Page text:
Distance: About 12 -13 miles, RT
Wind along a conifer-bristled ridge to an idyllic mountain meadow cross-hatched with mini waterfalls, wildflowers, and choice views of Windy Ridge and Mounts Saint Helens, Adams, and Rainier.
Starting on the opposite side of the Boundary Line viewpoint across from the parking lot on Forest Road 99 out of Randle, the rugged Bear Meadow trail cuts through a well-shaded forest along a ridge overlooking the 1980 blast area, then descends to a beautiful meadow.
Overgrown and sorely neglected, this trail doesn’t look like it’s had any real attention since Daniel Boone cleared the Cumberland Gap. The trail head is well marked, but that’s about it as far as signage goes.
After crossing the road to the trail head, the trail begins with a gentle climb roughly paralleling Forest Road 99. It turns away from the road, crosses a slight draw, and starts climbing at about one mile. Also at this point, there’s a junction. And no signs indicating what’s what. Turn left at the first switchbsck to continue to Bear Meadow. The trail mostly levels our along this side of the ridge. There’s some undulation, but no hard climbing. You’ll pass three small waterfalls and scramble over or under numerous downed logs. Turn around occasionally for peek – a – boo mountain views.
Note that although the initial portion of this hike is through thick forest and good shade, the final stretch was affected by the 1980 eruption. That is, no big trees. And little to no shade. The switchbacky descent into Bear Meadow, though not particularly steep, is exposed, in direct sun. If you hike this trail in summer, plan on an early start. Wear a hat. Slather on the sunscreen. Also, this is a “dry trail,” with little or no water sources. BYO H2O.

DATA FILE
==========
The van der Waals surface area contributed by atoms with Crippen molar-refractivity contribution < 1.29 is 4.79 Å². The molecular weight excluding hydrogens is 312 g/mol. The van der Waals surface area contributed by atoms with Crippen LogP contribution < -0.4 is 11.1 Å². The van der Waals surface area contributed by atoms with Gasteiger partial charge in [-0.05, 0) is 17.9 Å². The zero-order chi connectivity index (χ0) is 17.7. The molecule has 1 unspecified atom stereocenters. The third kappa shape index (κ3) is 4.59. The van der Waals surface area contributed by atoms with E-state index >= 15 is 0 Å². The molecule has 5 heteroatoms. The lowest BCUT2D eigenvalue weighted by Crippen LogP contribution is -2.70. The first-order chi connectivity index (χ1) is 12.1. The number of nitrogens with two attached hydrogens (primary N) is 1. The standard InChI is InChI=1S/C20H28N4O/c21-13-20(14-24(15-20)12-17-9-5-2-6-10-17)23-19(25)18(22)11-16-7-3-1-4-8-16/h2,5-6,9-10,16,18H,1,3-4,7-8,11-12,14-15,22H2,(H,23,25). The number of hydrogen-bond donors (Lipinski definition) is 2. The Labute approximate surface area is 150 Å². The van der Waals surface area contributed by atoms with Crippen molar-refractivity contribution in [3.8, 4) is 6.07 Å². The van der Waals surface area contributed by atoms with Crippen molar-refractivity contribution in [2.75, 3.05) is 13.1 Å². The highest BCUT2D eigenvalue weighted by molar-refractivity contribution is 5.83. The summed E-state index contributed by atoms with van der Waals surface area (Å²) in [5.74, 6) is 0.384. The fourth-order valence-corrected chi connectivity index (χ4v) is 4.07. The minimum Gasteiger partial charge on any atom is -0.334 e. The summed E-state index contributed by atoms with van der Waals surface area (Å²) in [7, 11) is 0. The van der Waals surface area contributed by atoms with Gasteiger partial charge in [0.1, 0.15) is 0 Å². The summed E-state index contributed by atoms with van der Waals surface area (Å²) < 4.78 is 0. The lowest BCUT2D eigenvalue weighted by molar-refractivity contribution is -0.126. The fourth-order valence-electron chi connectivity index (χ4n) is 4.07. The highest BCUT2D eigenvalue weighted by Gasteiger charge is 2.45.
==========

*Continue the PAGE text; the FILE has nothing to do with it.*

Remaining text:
Keep in mind that the return hike may be challenging. Much of it is in direct sun, over a lousy trail. Be sure to fuel up the after-burners.
The BearMeadow trail would get higher marks if it was in better shape. Unfortunately, this scenic trail is in deplorable condition. It’s littered with fallen logs, many of them sizeable, especially on the northwest-facing side of the ridge heading down to Bear Meadow. Choked with overgrown bushes and brambles in places, the trail all but disappears more than once. A hiker has to push through shoulder-high foliage to regain the trail on the far side of the ridge. As the trail narrows to ribbon-width, it sometimes disappears into a mere suggestion. The bridge is also out at Bear Meadow.
When we hiked this trail in July, mosquitoes were minimal. But black flies were out in force and voracious.
As previously noted, signage is non-existent after a lone posting on a tree at about Mile 1 indicating the Forest Service Road is 5.5 miles further. Inexperienced hikers may easily get lost or confused as a result.
Indeed, the Bear Meadow trail has the dubious distinction of being the worst maintained, most neglected trail I’ve hiked in a decade. Maybe more. If you’re up for a rough trail, however, the hardy hiker will appreciate the from-here-to-eternity vistas, truckloads of emerald green, wildflowers by the bushel, and endless blue skies.
Hike to Bear Meadow on You Tube: